Andy Grammer’s perpetual optimism lights his way to the Foothills Fall Festival
By Steve Wildsmith | (email@example.com)
You may not have heard of the singer-songwriter opening up for Train at this weekend’s Foothills Fall Festival — not yet, anyway — but you’ll leave Jack Greene Park on Saturday night as a new fan.
That’s almost a guarantee. Not by the man himself — Andy Grammer’s too humble a guy to make such a declaration — but by the music he makes, an infectious blend of pop, rock, sing-along grooves, tropical rhythms and positive vibes that Grammer has been putting out there since he first picked up a guitar and started busking on the street.
The son of singer-songwriter Red Grammer of The Limeliters, Grammer was born in Los Angeles, raised in New York and returned to the West Coast when he was 20. Raised with music in his home and heart, he took his guitar one day down to the Third Street Promenade in Santa Monica, where he started playing for passing crowds.
“I made a decision from the moment I went out there that I wasn’t going to do the begging thing,” Grammer said. “If you beg while you’re playing music on the street, it takes the magic out of the interaction. Music is awesome, and it makes you feel awesome, but if you try to sell something, it messes things up. I knew I would have to go out there and amp up how good everything feels, to just go out and have a great time and put my trust in the day.”
Slowly but surely, he started turning heads. Passersby stopped to watch the smiling, enthusiastic young guitarist, and his original songs, uplifting and fun and positive, started drawing more people who lingered a little longer during their stroll down the promenade.
“All you want is to have a cool interaction, to write something that people will hear and like, and when you’re getting started, it doesn’t happen very much,” Grammer said. “But even if I was playing for two people and one of them gave me five bucks, that was like the best day over. And to go out there and make $150 in a night when I was getting started was a really big deal.”
His street performances slowly transitioned into local gigs, and Grammer was soon playing everything from birthday parties to high school dances to fraternity parties. His determination to perform wherever a crowd might receive him, and his unflagging optimism, carried him through even on his darkest days.
“I’m extremely, almost annoyingly optimistic,” Grammer said with a laugh. “People close to me tell me that. I always say things like, ‘It’s totally going to work out,’ and they’ll say, ‘Well, of course you would say that.’ Optimism is cool, though, when it’s grounded, when you go through some crap and you’re still smiling. That’s what’s cool.”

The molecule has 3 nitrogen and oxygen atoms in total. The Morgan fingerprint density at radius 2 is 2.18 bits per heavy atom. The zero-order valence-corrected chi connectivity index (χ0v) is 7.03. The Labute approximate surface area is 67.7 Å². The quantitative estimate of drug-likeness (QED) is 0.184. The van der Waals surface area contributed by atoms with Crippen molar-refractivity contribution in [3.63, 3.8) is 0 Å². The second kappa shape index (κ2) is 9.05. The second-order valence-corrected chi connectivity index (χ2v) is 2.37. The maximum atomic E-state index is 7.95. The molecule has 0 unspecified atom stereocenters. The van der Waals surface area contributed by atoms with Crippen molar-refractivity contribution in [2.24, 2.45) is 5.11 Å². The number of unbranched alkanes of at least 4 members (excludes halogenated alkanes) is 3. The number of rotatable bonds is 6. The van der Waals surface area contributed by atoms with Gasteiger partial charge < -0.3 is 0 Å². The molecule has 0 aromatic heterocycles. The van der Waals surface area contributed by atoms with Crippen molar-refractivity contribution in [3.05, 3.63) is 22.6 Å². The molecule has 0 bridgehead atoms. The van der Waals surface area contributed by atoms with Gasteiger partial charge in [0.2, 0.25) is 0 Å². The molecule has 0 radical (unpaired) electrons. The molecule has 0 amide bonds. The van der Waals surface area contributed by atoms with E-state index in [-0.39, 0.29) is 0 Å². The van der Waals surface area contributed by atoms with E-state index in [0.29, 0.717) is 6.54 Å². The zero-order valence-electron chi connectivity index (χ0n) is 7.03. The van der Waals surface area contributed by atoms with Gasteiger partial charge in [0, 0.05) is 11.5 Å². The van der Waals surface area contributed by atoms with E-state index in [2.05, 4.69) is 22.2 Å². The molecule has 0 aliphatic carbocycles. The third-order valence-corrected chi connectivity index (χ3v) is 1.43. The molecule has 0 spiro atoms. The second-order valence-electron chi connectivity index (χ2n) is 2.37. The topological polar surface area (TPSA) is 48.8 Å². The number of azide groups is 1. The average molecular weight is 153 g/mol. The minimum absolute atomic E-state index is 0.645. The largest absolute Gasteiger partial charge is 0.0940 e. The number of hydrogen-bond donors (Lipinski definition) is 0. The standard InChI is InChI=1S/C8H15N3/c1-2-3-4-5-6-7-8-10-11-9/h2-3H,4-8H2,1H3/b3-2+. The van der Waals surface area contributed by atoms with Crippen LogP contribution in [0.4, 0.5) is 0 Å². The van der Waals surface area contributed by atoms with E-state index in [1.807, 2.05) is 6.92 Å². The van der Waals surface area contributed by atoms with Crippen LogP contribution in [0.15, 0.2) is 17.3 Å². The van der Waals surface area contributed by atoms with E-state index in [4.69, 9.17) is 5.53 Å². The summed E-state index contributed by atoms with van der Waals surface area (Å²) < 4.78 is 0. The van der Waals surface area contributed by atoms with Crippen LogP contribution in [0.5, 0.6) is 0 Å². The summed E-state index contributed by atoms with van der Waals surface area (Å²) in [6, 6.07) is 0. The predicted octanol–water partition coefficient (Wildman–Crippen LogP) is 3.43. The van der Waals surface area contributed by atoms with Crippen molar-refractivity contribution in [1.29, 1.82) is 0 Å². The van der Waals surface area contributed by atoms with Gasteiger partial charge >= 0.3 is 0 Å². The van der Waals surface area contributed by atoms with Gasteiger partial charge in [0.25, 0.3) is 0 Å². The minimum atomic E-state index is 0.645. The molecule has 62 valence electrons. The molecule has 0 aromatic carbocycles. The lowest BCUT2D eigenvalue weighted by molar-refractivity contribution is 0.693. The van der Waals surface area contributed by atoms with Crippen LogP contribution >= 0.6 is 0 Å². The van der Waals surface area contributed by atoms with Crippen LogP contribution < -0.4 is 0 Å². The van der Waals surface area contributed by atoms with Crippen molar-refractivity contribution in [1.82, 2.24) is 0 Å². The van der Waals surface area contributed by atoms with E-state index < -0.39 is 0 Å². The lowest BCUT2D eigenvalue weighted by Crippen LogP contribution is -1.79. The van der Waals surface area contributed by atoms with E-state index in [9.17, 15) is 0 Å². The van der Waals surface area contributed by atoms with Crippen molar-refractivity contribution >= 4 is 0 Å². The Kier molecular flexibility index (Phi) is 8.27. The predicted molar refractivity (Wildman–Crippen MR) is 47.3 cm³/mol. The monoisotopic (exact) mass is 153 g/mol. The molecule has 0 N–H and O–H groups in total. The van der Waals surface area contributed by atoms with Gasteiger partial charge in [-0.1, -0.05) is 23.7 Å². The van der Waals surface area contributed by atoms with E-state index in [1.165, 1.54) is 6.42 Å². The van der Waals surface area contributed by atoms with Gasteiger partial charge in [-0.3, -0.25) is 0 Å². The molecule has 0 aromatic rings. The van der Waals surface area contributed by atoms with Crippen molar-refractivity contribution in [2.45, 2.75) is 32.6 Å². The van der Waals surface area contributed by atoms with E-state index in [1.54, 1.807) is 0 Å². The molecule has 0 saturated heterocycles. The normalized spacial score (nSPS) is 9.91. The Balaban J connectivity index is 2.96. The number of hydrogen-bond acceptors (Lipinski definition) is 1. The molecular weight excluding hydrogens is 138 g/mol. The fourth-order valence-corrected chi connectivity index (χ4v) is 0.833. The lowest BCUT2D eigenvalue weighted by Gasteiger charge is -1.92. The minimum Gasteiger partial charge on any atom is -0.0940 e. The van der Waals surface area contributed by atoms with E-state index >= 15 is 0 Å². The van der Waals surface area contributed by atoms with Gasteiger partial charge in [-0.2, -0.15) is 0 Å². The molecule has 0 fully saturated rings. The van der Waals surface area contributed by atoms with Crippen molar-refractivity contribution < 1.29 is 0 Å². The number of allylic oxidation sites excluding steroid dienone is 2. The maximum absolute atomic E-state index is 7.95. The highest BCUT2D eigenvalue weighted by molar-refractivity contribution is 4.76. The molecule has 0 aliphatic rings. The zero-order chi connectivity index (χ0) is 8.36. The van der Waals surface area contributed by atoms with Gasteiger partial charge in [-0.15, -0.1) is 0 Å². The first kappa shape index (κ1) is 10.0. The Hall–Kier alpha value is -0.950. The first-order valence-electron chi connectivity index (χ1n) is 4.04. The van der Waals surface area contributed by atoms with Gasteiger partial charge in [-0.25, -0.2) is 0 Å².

He went through his share of doubt and pain; when he was 25, his mother died from breast cancer, and in those early days while he played on the streets while his friends went on to law school and careers, he occasionally wondered if he was doing the right thing. But even in those times, he channeled his positive disposition and did what he does best: He wrote a song.
“‘Keep Your Head Up’ — I wrote that one for myself,” he said of his first single, which reached No. 53 on the Billboard Hot 100 singles chart.
Reaches Top 5
Grammer released his self-titled debut album last year, and his life has been a whirlwind ever since. He’s toured with the likes of Colbie Caillat, the Plain White T’s, Parachute and Natasha Bedingfield; he’s performed on “The Tonight Show” and “Live with Regis & Kelly”; “Keep Your Head Up” made him the first male pop star since Jason Mraz in 2003 to reach the Top 5 on Adult Pop Radio; he sang a duet in concert with Taylor Swift; he’s on tour opening for Train, guys he considers close friends and big supporters.
But the success plays second fiddle to those human connections that he sought to make when he first took his guitar to the promenade. These days, fans will want hugs and a moment to share what his music has meant to them; for Grammer, it doesn’t get better than that.
“They’ll sneak up on me,” he said with a chuckle. “They’ll start a story by saying, ‘I just wanted to tell you,’ and then it’ll be something unbelievably sincere and sweet, and it gets us both crying in the meet-and-greet line. That’s the magic of radio, how it kind of feels like some otherworldly thing puts a song out there for someone when they need it the most. And I just think it’s so cool that I can create something that’s had all of these little moments.”